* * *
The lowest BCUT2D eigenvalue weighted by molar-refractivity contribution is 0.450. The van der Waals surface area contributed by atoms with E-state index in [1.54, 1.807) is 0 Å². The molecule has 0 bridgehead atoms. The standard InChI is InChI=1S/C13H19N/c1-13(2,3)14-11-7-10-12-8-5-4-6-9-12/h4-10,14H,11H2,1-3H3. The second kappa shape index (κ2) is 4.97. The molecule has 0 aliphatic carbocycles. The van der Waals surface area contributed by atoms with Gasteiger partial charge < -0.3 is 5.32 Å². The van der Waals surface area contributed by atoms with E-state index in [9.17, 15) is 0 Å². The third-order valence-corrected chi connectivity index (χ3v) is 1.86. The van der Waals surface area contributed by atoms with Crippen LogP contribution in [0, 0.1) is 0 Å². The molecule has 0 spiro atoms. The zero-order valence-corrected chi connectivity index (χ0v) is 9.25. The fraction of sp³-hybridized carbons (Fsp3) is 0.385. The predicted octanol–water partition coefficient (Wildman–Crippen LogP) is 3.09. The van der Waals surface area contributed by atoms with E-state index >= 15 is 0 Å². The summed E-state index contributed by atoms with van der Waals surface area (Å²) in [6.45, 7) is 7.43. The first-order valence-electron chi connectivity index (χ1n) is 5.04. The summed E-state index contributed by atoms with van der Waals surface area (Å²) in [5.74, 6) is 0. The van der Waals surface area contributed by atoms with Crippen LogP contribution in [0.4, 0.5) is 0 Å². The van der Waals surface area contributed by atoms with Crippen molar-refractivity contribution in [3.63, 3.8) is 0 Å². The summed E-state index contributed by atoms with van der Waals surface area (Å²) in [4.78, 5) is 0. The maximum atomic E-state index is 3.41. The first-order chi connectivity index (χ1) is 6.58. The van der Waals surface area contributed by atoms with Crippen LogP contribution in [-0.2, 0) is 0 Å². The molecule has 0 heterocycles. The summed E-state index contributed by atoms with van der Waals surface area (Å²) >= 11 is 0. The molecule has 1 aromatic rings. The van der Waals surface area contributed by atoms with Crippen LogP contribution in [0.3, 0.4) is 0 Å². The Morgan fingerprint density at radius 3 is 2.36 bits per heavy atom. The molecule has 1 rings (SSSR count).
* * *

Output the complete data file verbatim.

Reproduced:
The lowest BCUT2D eigenvalue weighted by molar-refractivity contribution is 0.450. The van der Waals surface area contributed by atoms with E-state index in [1.54, 1.807) is 0 Å². The molecule has 0 bridgehead atoms. The standard InChI is InChI=1S/C13H19N/c1-13(2,3)14-11-7-10-12-8-5-4-6-9-12/h4-10,14H,11H2,1-3H3. The second kappa shape index (κ2) is 4.97. The molecule has 0 aliphatic carbocycles. The van der Waals surface area contributed by atoms with Gasteiger partial charge < -0.3 is 5.32 Å². The van der Waals surface area contributed by atoms with E-state index in [9.17, 15) is 0 Å². The third-order valence-corrected chi connectivity index (χ3v) is 1.86. The van der Waals surface area contributed by atoms with Crippen LogP contribution in [0, 0.1) is 0 Å². The molecule has 0 spiro atoms. The zero-order valence-corrected chi connectivity index (χ0v) is 9.25. The fraction of sp³-hybridized carbons (Fsp3) is 0.385. The predicted octanol–water partition coefficient (Wildman–Crippen LogP) is 3.09. The van der Waals surface area contributed by atoms with E-state index >= 15 is 0 Å². The summed E-state index contributed by atoms with van der Waals surface area (Å²) in [6.45, 7) is 7.43. The first-order valence-electron chi connectivity index (χ1n) is 5.04. The summed E-state index contributed by atoms with van der Waals surface area (Å²) in [5.74, 6) is 0. The van der Waals surface area contributed by atoms with Crippen LogP contribution in [0.4, 0.5) is 0 Å². The van der Waals surface area contributed by atoms with Crippen molar-refractivity contribution in [3.63, 3.8) is 0 Å². The summed E-state index contributed by atoms with van der Waals surface area (Å²) in [4.78, 5) is 0. The maximum atomic E-state index is 3.41. The first-order chi connectivity index (χ1) is 6.58. The van der Waals surface area contributed by atoms with Crippen LogP contribution in [-0.2, 0) is 0 Å². The molecule has 0 heterocycles. The summed E-state index contributed by atoms with van der Waals surface area (Å²) >= 11 is 0. The molecule has 1 aromatic rings. The van der Waals surface area contributed by atoms with Crippen LogP contribution in [0.3, 0.4) is 0 Å². The Morgan fingerprint density at radius 3 is 2.36 bits per heavy atom. The molecule has 1 rings (SSSR count).